LP  REVIEW


Ariel Pink Pom Pom

Sean Bw Parker takes a sleazy neon-lit, electric kool-aid, fashioned hit from Ariel Pink‘s latest omnivorous album, Pom Pom.


Ariel Pink  ‘Pom Pom’  (4AD)  17th November 2014





The ageing, Miley Cyrus and Ke$ha collaborator Wayne Coyne – oh yes, also ringleader with The Flaming Lips, with his ever-unfurling salt and pepper hair and Brand-as-success ever-increasing hubris – has a lot to answer for. If not the recent, maddeningly obsequious cover album With A Little Help From My Fwends (puke), or a predecessor of it, a re-run of The Dark Side of the Moon, it’s for the retro-psychedelic Cali movement. Tame Impala, Pond and Ty Segall are all the flower love children of Coyne and producer Dave Fridmann, whether by recording, association, or free sex…and the pay-off now is that the progeny are outshining their creators by an impressive ratio.

Ariel Pink is another of these lucky/unlucky recipients of the sherbet halo. Pink (or Rosenburg, if you prefer) has been churning out albums either ruthlessly bedroom-solo or with his live band Haunted Graffiti for over a decade now. His art lies in the borderline-Asperger’s-music fan-as-recording-artist box, his internalising of the entire oeuvre of Pink Floyd, Human League and his favourite band The Cure solidifying its writer-as-stubborn-mthrfckr rationale into an unstoppable drive to keep writing and recording, seemingly oblivious to or dismissive of reception.

It’s in the nature of his influences where we find the core of Pink. The aforementioned, nervy post-punk or post-hippie Brits held an angry, narcissistic angst at the core of everything they did, weaving their more accessible sounds around such inexpressible re/opp/ression. Ariel Pink can’t help but carry these sounds and feelings as an obsession – all the way to Los Angeles, where after a stint at performing arts school, assembled his Cobain-esque looks and slacker, nonchalant charm into twinkling, ADD, post-MGMT shapes.

Anyone reading this will be familiar with the knowledge that the albums we (deep music lovers) treasure gain that status after many listens, with the initial listen eliciting such responses as ‘what the fuck was that?’ There is something within that hour though that makes you want to put it on again, to try and work out what the maker was on about. Do this about four times to the most carefully/inspirationally made albums, and you’re likely hooked, that hour’s opus to be locked forever under the skin, reminding you in your darkest moments of the joy of discovering excellent new sounds and feelings.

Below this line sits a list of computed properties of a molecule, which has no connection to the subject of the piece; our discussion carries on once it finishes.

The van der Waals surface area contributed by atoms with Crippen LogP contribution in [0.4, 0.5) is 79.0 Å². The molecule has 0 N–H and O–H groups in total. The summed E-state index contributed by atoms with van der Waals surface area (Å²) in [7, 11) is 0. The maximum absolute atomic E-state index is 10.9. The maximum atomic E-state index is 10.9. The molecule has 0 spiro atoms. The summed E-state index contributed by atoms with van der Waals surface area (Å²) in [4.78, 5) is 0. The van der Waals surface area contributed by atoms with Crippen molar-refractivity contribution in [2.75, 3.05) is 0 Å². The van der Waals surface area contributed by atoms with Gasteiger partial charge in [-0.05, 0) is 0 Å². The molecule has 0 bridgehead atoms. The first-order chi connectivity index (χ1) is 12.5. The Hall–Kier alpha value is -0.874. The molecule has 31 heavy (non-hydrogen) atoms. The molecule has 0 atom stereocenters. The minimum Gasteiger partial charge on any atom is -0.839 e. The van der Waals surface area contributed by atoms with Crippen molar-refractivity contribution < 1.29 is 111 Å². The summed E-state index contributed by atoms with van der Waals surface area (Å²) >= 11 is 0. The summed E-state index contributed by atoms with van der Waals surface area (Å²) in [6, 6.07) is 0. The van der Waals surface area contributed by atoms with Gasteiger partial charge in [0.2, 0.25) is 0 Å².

Pom Pom possesses this quality, maddeningly sequenced as it is from a bit ropey/surrealist at the start – ‘Plastic Raincoats at the Pig Parade’ coming over all Terry Gilliam and Gerald Scarfe sitting through a late Syd Barrett number – but with steadily increasing confidence and panache, particularly when potential biggie ‘One Summer Night’ rolls out its brilliantly catchy synth lines. Either by genius or reticence, Pink has placed the three high points last in an album of 17 tracks. ‘Picture Me Gone’, ‘Exiled on Frog Street’ (yes the Dada-esque surrealism makes a return) and ‘Dayzed Inn Daydreams’ representing a phenomenal triptych of song writing, playing out a rollercoaster with a maturity that he seems to be simultaneously capable of and yearning for.

It would be a pity if the mainstream ever embraced Ariel Pink, Nirvana-style. This is not a fear of success or a desire to keep a cool secret; it’s an acknowledgment of the fact that Pink’s charm and talent lies in his vulnerability, amateurism, and joyful naivety. In these multi-streamed, multi-sourced, endlessly referenced times, individual, idiosyncratic washes of concentrated Technicolor, spewing forth from the craniums of madmen, whilst being everywhere, are paradoxically in short supply: A rare bird to treasure.





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